Key Points:

A militant environmental group has pledged to harass and intimidate Japan's largest ever whale hunt as its fleet prepares to kill more than 1000 whales in Antarctic waters.

The Sea Shepherd Conservation Society plans to confront the six-ship fleet and disrupt its bid to harpoon 935 minke whales, 50 fin whales and, for the first time in more than 40 years, 50 protected humpbacks.

"If a ship is harpooning whales we see that as an illegal activity and stopping it is no different to ripping a gun out of the hands of a poacher," said international director Jonny Vasic yesterday.

"We're willing to risk our lives so that our kids and grandkids will still be able to see whales in the ocean.

The society's ship the Robert Hunter will leave Melbourne next week and spend a week steaming south into Antarctic waters.

The Japanese fleet left the port of Shimonoseki on Sunday and will be trailed south by the Greenpeace ship Esperanza.

Last year Sea Shepherd's skipper, Paul Watson, threatened to give the whalers "a steel enema" by ramming them with a giant steel can opener attached to his vessel, the Farley Mowat.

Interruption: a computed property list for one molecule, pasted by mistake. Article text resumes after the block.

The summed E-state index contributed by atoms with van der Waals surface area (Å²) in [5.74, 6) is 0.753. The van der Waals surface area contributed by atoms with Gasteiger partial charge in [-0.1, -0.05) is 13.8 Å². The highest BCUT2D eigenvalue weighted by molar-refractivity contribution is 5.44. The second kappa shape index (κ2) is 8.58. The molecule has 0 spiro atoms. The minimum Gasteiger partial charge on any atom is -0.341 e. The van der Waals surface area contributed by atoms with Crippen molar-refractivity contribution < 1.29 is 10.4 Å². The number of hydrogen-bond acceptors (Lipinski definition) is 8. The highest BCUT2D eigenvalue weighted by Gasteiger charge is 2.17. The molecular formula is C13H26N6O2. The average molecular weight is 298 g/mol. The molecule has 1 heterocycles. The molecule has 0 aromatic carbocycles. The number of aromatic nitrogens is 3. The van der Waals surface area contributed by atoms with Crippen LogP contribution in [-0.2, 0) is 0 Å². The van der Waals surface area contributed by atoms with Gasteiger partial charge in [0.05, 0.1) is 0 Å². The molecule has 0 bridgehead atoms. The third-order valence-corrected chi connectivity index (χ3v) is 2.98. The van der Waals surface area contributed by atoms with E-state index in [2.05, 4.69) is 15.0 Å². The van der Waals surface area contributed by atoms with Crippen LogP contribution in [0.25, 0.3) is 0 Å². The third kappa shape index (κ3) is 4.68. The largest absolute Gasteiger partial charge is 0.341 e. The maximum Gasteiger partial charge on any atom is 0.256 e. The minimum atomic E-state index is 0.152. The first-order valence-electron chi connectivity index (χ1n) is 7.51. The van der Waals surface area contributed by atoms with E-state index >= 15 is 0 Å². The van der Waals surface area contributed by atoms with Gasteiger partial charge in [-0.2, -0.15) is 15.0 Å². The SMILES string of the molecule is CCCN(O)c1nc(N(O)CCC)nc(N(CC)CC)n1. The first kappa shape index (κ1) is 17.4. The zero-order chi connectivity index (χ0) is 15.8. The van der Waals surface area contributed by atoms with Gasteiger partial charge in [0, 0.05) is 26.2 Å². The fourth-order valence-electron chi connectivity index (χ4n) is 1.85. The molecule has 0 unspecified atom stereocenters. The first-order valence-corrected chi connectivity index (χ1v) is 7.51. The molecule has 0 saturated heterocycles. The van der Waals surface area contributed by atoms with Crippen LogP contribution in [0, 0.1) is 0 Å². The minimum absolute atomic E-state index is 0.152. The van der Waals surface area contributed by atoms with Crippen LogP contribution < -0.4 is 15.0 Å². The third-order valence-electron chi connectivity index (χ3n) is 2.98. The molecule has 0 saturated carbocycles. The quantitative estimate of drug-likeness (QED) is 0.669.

The ram was not used in the end, but activists did attack the whalers by hurling acrid-smelling chemicals onto the decks of their ships and using nail guns to fix steel plates over blood drainage portals on the fleets mother ship, the Nisshin Maru.

Sea Shepherd has again threatened direct action, but declined to detail its tactics.

"Everything is on the table as long as it's non-violent," said Vasic. "I would rule nothing out. When we show up, the fleet tends to go on the run because of our reputation. When were pursuing them at high speed, they can't whale."

The Robert Hunter has a crew of 36, representing a dozen nationalities. The Farley Mowat is not taking part.

The ship is being refitted in Bermuda, prior to heading to Canada to disrupt the annual seal hunt.

Japan says it needs to kill whales to conduct research.

Environmental groups accuse Japan of using science as a cover for commercial whaling.